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NORTHERN INS. CO. v. GRONE

UNITED STATES DISTRICT COURT MIDDLE DISTRICT OF PENNSYLVANIA


December 17, 1954

NORTHERN INSURANCE COMPANY OF NEW YORK, Boston Insurance Company, and Westchester Fire Insurance Company, Plaintiffs,
v.
Dr. Robert Y. GRONE and Ethel L. Grone, Defendants, Buffalo Insurance Company, National-Ben Franklin Fire Insurance Company of Pittsburgh, Pa., Intervening Defendants

The opinion of the court was delivered by: FOLLMER

This suit for declaratory judgment involves certain issues appearing in an action instituted in the Court of Common Pleas of Montour County, Pennsylvania, against seven insurance companies seeking to recover for a fire loss on property alleged to be covered by the said policies. That suit was removed to this Court to Civil Action No. 4668.

In the instant case, Northern Insurance Company of New York, Boston Insurance Company, and Westchester Fire Insurance Company, three of the defendants in the suit above referred to, appear as plaintiffs seeking to have the three policies of insurance issued by them declared void because of alleged fraud. Two other defendants in the State suit, Buffalo Insurance Company and National-Ben Franklin Fire Insurance Company of Pittsburgh, Pa., intervened by leave of Court seeking to have policies issued by the three plaintiffs in the action in equity declared to be in full force and effect and the policies issued by intervenors declared substituted by the policies issued by said three plaintiffs.

 The three plaintiff companies herein have moved the Court to enter a decree of voluntary dismissal of the instant action without prejudice in accordance with Rule 41(a)(2) of the Federal Rules of Civil Procedure, for the reasons that many of the witnesses in both actions will be the same and that all of the issues raised in this action can be litigated at one time in Civil Action No. 4668.

 Intervening defendants have filed an answer to the said motion to dismiss, opposing the same. Intervenors give as their reasons for said opposition that the trial of Civil Action No. 4447 (declaratory judgment) could well make unnecessary the trial of No. 4668; that it would determine whether or not all of the said insurance companies should remain as defendants in No. 4668; that if any are eliminated a trial of No. 4668 might be obviated because of a prior disposition of some of the issues involved; that the depositions of five persons were taken in No. 4447, two of whom have since died, and that the said depositions are not part of the record in No. 4668, nor would they be part of the record of the Court of Common Pleas of Montour County in the event No. 4668 should be remanded to said State Court.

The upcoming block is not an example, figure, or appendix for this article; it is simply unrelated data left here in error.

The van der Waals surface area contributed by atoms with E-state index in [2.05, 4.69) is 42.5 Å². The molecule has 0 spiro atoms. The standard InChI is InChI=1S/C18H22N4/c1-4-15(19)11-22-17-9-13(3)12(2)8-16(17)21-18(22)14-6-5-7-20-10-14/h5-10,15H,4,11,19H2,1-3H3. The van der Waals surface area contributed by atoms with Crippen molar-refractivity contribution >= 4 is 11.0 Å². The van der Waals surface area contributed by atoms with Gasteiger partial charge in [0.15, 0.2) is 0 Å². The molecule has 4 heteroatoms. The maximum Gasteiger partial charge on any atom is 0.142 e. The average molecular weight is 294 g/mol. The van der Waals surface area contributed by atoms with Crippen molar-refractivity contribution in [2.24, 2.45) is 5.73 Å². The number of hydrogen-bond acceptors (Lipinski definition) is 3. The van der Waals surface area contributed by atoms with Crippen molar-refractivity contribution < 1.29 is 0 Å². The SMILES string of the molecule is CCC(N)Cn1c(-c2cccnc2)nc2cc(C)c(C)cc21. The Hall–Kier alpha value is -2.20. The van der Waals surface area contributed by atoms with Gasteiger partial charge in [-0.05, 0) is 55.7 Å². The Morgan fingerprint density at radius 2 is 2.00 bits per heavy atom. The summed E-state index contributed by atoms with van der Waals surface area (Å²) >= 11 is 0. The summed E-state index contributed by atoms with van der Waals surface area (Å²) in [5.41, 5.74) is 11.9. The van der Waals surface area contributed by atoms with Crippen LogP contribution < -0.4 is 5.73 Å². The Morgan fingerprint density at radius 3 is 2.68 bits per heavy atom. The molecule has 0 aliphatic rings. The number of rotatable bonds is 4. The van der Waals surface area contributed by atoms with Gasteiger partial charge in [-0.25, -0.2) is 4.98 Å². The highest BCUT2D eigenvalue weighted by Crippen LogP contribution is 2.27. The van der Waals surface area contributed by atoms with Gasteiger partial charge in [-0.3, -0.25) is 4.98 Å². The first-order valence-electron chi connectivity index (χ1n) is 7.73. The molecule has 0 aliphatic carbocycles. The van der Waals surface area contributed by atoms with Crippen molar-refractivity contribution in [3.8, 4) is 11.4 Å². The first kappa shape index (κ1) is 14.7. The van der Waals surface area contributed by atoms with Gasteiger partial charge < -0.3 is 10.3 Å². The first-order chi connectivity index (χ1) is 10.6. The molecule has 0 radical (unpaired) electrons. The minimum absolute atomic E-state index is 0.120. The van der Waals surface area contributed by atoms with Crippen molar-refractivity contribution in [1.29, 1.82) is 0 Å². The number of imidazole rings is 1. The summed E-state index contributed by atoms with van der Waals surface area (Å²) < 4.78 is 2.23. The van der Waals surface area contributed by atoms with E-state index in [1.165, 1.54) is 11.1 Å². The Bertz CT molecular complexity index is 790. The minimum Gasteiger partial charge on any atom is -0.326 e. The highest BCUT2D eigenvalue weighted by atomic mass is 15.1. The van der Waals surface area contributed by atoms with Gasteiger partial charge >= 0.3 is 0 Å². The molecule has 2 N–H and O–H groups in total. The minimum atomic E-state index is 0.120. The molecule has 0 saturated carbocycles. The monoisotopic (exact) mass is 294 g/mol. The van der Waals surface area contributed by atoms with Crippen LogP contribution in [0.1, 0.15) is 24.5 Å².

The basic conception of intervention, which found expression in the common law of this country, was well stated in the famous English case of Dalrymple vs. Dalrymple (1811, 2 Hagg.Con.Rep. 137) where it was held that a third party was said to be entitled to intervention if he 'consider that his interest will be affected.' In this connection Professor Moore states:

 'The history of intervention, however, does show the development of a device by the courts to keep their processes from doing injury to third persons. * * * Modern intervention practice, as will be seen, is an expansion of what seems to have always been the underlying principle in the development of intervention: the purpose of the courts to prevent their processes from being used to the prejudice of the rights of interested third persons.' *fn1"

 Intervention, of course, is vastly different from counterclaim which has been defined as 'any claim, including set-off and recoupment, which one party has against an opposing party, whether legal or equitable, or both.' *fn2"

 Counterclaim presupposes affirmative relief and may be entitled to adjudication even though and after plaintiff has voluntarily dismissed his complaint. *fn3"

 Intervenors in their motion pray that the three policies of plaintiffs be declared to be in full force and effect and that their own two policies be declared substituted by those of the plaintiffs.

 I can find no authority in Rule 24 to grant an intervenor affirmative relief. They were permitted to intervene on the theory that had plaintiffs' policies been cancelled because of fraud there could obviously have been no substitution and intervenors might have been hurt. Their action was protective in nature. They have no standing to object to the withdrawal of this action.

 I find no merit in any of the reasons given in opposition to the motion to dismiss. As to their final reason, namely, that the five depositions taken in No. 4447 are no part of the record of No. 4668 and particularly since two of the deponents are now deceased, counsel for plaintiffs and for defendants in the equity action stipulated in open Court that the same could be used in No. 4668. As to the other reasons given, certainly the suggestion of a possible amicable settlement of the claim, however desirable, is not a sufficient reason. Finally, basic questions of fact involving all of the parties defendant to the original action would still remain for determination, all of which in my opinion could be more satisfactorily disposed of, at a minimum expenditure of time and cost, in the suit originally instituted in Montour County.

 An appropriate order will be entered granting motion of plaintiffs to dismiss the complaint.


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